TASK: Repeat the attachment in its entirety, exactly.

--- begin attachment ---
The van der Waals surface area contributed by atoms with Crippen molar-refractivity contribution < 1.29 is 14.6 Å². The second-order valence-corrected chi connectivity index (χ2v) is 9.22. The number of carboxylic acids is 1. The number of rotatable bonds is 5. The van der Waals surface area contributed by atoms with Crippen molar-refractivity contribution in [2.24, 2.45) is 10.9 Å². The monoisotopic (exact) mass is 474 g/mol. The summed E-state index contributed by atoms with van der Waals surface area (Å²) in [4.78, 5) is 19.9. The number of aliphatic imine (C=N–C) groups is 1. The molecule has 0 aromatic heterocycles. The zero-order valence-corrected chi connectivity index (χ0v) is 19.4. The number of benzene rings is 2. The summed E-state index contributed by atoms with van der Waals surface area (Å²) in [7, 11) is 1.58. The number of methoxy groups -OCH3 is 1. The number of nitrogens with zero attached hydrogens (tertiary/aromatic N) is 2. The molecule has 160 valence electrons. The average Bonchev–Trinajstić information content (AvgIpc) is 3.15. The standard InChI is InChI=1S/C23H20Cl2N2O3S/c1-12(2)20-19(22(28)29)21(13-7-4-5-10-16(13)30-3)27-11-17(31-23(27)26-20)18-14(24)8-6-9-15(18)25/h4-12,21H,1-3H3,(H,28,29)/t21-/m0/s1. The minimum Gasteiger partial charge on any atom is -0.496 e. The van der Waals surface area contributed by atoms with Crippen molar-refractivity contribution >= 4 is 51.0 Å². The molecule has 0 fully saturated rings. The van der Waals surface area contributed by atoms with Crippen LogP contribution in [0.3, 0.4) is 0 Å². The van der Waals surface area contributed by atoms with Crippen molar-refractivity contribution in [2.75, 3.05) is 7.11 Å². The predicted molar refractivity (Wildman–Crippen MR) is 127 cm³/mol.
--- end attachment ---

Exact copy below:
The van der Waals surface area contributed by atoms with Crippen molar-refractivity contribution < 1.29 is 14.6 Å². The second-order valence-corrected chi connectivity index (χ2v) is 9.22. The number of carboxylic acids is 1. The number of rotatable bonds is 5. The van der Waals surface area contributed by atoms with Crippen molar-refractivity contribution in [2.24, 2.45) is 10.9 Å². The monoisotopic (exact) mass is 474 g/mol. The summed E-state index contributed by atoms with van der Waals surface area (Å²) in [4.78, 5) is 19.9. The number of aliphatic imine (C=N–C) groups is 1. The molecule has 0 aromatic heterocycles. The zero-order valence-corrected chi connectivity index (χ0v) is 19.4. The number of benzene rings is 2. The summed E-state index contributed by atoms with van der Waals surface area (Å²) in [7, 11) is 1.58. The number of methoxy groups -OCH3 is 1. The number of nitrogens with zero attached hydrogens (tertiary/aromatic N) is 2. The molecule has 160 valence electrons. The average Bonchev–Trinajstić information content (AvgIpc) is 3.15. The standard InChI is InChI=1S/C23H20Cl2N2O3S/c1-12(2)20-19(22(28)29)21(13-7-4-5-10-16(13)30-3)27-11-17(31-23(27)26-20)18-14(24)8-6-9-15(18)25/h4-12,21H,1-3H3,(H,28,29)/t21-/m0/s1. The minimum Gasteiger partial charge on any atom is -0.496 e. The van der Waals surface area contributed by atoms with Crippen molar-refractivity contribution >= 4 is 51.0 Å². The molecule has 0 fully saturated rings. The van der Waals surface area contributed by atoms with Crippen LogP contribution in [0.3, 0.4) is 0 Å². The van der Waals surface area contributed by atoms with Crippen molar-refractivity contribution in [2.75, 3.05) is 7.11 Å². The predicted molar refractivity (Wildman–Crippen MR) is 127 cm³/mol.